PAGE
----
Tag Archives: Interesting Case

Pop Quiz: Interesting Case!

A 16 year old male was thrown against the handlebars during a motorcycle crash at about 40 mph. He dusted himself off and went home for a few hours. Unfortunately, he slowly developed some abdominal pain.

He presented to an ED several hours later. He was found to have mild, diffuse abdominal pain, normal vital signs, and a positive abdominal FAST exam. CT scan showed a grade IV spleen injury and a grade II liver injury in the right lobe with no extravasation or pseudoaneurysm noted. He was successfully treated nonoperatively and was sent home.

One month later he returns to the ED complaining of a single episode of hematochezia (approximately 200cc). He has an entirely normal exam and vital signs.

Here are my questions for you:

  • Was the initial management appropriate?
  • Should anything additional have been done during the first admission?
  • What is the diagnosis now?
  • What diagnostic or therapeutic maneuvers are indicated now?

Please tweet your guesses, or leave comments below. Hints tomorrow and answers on Friday. Good luck!

Patient not treated at Regions Hospital

Interesting Case: The Answer

As described last Friday, this patient was found at home bloodied, obtunded, with his hand amputated. He was taken to the hospital (with the hand properly dressed, in a bag), then went to OR for reimplantation. The exact mechanism (assault vs self-mutilation) was not known at the time.

What happened to the patient? Inspection of the scene revealed no forced entry and no evidence of an intruder in all of the blood at the scene. It appeared to be self-inflicted. The hand surgeon determined that the hand could not be reattached. Postoperatively, the patient did not wake up appropriately. He was taken to CT scan and this image was obtained:

This explains the small laceration beneath the right eye. The neurosurgeon deemed the injury nonsurvivable and the patient rapidly progressed to brain death.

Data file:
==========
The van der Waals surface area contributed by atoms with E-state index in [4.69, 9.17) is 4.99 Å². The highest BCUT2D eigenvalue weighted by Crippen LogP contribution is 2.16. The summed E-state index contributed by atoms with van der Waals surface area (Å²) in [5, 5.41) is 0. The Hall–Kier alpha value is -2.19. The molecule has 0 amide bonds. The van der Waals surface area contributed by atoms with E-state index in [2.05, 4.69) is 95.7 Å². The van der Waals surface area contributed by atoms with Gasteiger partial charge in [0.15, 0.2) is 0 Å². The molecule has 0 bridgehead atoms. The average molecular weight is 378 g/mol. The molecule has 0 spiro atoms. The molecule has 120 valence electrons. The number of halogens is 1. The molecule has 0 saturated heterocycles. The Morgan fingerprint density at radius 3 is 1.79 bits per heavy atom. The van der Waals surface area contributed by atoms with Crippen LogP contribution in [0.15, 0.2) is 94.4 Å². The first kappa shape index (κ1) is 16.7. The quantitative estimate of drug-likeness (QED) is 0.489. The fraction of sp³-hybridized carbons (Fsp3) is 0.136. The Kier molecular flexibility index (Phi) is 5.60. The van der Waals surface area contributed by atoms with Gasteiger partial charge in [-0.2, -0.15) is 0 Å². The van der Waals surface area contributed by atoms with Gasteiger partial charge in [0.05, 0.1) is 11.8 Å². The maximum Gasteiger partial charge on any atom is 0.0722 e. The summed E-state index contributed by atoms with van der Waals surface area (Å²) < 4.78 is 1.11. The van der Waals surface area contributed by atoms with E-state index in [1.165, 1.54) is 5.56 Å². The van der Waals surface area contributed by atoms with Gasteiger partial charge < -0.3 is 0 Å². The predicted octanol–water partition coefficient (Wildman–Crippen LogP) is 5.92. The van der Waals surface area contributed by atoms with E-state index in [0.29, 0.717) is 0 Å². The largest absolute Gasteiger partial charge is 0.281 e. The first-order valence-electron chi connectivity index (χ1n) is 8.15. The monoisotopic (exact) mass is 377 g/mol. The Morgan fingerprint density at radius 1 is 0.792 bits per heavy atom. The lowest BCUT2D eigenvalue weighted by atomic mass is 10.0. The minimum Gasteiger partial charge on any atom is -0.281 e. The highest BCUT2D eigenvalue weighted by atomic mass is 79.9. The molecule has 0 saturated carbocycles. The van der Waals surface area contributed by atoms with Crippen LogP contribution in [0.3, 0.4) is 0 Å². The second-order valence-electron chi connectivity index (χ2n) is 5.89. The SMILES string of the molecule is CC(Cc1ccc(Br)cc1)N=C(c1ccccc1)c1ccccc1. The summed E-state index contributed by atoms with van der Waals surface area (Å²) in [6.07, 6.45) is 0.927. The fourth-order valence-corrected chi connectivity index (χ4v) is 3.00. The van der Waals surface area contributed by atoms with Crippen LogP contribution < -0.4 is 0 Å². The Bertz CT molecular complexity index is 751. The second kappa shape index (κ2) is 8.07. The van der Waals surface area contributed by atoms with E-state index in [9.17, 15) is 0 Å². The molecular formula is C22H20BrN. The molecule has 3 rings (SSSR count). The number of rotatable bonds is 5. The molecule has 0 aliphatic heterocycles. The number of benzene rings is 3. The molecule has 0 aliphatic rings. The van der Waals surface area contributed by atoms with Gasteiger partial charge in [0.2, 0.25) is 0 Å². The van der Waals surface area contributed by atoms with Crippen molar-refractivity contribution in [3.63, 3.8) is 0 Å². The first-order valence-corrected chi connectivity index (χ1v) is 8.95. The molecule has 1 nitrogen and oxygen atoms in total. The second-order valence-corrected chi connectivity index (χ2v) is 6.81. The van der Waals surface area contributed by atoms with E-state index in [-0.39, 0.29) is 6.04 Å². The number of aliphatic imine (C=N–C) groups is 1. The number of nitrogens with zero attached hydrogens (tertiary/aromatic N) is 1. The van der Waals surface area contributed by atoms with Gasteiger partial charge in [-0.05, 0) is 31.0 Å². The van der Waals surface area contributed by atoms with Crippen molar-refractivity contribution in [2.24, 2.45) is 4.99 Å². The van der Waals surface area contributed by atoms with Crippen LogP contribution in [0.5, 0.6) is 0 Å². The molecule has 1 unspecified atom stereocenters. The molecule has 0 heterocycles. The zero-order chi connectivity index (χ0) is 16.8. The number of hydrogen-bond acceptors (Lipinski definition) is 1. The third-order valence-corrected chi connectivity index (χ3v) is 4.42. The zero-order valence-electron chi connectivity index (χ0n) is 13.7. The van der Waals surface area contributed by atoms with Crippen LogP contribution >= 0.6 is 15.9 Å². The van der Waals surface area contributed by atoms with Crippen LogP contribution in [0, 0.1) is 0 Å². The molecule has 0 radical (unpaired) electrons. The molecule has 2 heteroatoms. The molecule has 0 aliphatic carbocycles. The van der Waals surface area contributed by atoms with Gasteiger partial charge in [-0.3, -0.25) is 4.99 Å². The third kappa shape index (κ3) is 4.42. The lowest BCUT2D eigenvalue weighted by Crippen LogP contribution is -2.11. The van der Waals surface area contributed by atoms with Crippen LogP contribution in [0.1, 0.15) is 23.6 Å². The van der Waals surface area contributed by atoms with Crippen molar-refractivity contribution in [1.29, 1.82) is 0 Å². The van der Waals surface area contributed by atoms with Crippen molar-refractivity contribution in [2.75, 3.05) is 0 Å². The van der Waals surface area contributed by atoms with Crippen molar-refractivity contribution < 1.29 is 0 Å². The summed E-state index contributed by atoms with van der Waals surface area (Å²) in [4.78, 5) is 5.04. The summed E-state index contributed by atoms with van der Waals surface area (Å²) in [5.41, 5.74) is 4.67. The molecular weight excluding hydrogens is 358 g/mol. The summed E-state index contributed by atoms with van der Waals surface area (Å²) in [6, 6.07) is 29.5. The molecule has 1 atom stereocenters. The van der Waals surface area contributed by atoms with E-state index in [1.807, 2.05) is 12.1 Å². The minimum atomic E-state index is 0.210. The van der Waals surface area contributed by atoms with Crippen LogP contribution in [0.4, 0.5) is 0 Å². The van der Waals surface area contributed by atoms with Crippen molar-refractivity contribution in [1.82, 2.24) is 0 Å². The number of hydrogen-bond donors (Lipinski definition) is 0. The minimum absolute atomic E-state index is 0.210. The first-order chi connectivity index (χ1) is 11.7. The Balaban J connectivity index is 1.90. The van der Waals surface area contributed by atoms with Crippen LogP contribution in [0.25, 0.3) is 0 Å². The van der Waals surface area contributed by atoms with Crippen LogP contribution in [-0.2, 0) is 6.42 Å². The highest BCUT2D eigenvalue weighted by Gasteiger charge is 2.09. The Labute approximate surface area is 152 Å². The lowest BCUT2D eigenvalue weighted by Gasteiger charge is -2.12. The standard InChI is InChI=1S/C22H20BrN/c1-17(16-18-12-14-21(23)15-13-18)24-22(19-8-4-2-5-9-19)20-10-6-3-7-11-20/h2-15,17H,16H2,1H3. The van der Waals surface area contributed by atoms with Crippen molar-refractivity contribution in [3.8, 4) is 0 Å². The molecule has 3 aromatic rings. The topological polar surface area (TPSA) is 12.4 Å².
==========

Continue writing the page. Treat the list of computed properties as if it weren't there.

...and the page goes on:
Was prehospital care appropriate? Absolutely! They stopped the bleeding, packaged the hand nicely for an attempt at reimplantation, and transported to the hospital quickly. By the way, physicians are usually involved in prehospital care in Europe, where this event occurred.

Is it likely the hand can be reattached? No. Although clean amputations have the best chance, this was likely a ragged wound because a table knife was used to saw off the hand. This takes a lot of force and effort and usually results in severe damage to the severed ends.

What other diagnostic tests should be performed, and when? The patient had two problems: a hand injury with easily controlled bleeding, and a brain injury (remember, the initial GCS was 11). A full evaluation should have occurred before transport to the OR, and this would have prompted an early CT scan of the head. Whether this would have changed the outcome can’t be determined.

Bottom line: this is another example of the “dang!” factor at work. Everybody sees this bloody patient with a mangled, severed hand and focuses on it. The rest of the ABC(D)s go out the window, and the patient is rapidly taken to OR to save the hand. But the knife used to sever the hand is hidden in his brain, and the team is unaware until attention returns to the mental status postop. Don’t let this happen to you!

Related posts:

Reference: An unexpected intracranial blade. Prehospital Emergency Care, online ahead of print, September 2012.

Interesting Trauma Case

Here’s an interesting case that was published recently (not taken care of at my hospital). EMS was called by a family who had returned home to find their son covered with blood. He had a history of mental illness and the prehospital providers found the young man awake but obtunded (GCS 11: eyes 4, verbal 1, motor 6). He was spontaneously breathing with an intact airway. Vital signs were BP 130/80, P110, R22, Sat 99% on O2.

On exam, his right hand was completely amputated. He was covered with blood, and he had bilateral periorbital hematomas and a 2cm laceration under his right eye. Evaluation of the scene could not determine if this was an assault or self-inflicted. There was a history of mental illness.

Bleeding was easily controlled with direct pressure. An IV was inserted and fluids were given. The amputated hand was dressed with moist gauze and placed in a plastic bag, which in turn was placed in a bag of ice. He was then taken to a hospital for further evaluation. He was rapidly taken to the OR for debridement and reimplantation of the hand. 

Here are my questions:

  • What happened to the patient?
  • Was the prehospital care appropriate?
  • Is it likely that the hand can be reattached?
  • What other diagnostic tests should be performed, and when?

Comments please, or tweets. Hints over the weekend and answers on Monday!